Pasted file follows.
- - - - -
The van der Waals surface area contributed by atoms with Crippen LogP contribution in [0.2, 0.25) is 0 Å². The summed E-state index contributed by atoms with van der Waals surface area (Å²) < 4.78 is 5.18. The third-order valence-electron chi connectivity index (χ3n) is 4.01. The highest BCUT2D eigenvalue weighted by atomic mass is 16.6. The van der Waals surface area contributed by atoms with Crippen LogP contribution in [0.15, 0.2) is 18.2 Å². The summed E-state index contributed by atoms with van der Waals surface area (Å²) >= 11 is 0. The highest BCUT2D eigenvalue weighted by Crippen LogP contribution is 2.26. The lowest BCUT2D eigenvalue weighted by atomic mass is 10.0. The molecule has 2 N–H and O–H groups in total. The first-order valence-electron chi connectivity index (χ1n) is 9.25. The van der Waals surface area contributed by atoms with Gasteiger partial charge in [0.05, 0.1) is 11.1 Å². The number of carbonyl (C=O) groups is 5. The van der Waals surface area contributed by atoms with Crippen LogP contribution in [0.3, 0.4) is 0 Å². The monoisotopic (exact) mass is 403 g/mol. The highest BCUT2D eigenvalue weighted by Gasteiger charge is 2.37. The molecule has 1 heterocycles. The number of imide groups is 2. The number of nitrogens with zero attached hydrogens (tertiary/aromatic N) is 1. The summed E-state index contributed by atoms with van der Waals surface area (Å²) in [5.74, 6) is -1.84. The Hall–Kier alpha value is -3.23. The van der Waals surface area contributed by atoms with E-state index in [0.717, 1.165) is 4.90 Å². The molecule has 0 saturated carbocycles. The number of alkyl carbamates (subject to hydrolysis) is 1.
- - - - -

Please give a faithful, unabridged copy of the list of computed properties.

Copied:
The van der Waals surface area contributed by atoms with Crippen LogP contribution in [0.2, 0.25) is 0 Å². The summed E-state index contributed by atoms with van der Waals surface area (Å²) < 4.78 is 5.18. The third-order valence-electron chi connectivity index (χ3n) is 4.01. The highest BCUT2D eigenvalue weighted by atomic mass is 16.6. The van der Waals surface area contributed by atoms with Crippen LogP contribution in [0.15, 0.2) is 18.2 Å². The summed E-state index contributed by atoms with van der Waals surface area (Å²) >= 11 is 0. The highest BCUT2D eigenvalue weighted by Crippen LogP contribution is 2.26. The lowest BCUT2D eigenvalue weighted by atomic mass is 10.0. The molecule has 2 N–H and O–H groups in total. The first-order valence-electron chi connectivity index (χ1n) is 9.25. The van der Waals surface area contributed by atoms with Gasteiger partial charge in [0.05, 0.1) is 11.1 Å². The number of carbonyl (C=O) groups is 5. The van der Waals surface area contributed by atoms with Crippen LogP contribution in [0.3, 0.4) is 0 Å². The monoisotopic (exact) mass is 403 g/mol. The highest BCUT2D eigenvalue weighted by Gasteiger charge is 2.37. The molecule has 1 heterocycles. The number of imide groups is 2. The number of nitrogens with zero attached hydrogens (tertiary/aromatic N) is 1. The summed E-state index contributed by atoms with van der Waals surface area (Å²) in [5.74, 6) is -1.84. The Hall–Kier alpha value is -3.23. The van der Waals surface area contributed by atoms with E-state index in [0.717, 1.165) is 4.90 Å². The molecule has 0 saturated carbocycles. The number of alkyl carbamates (subject to hydrolysis) is 1.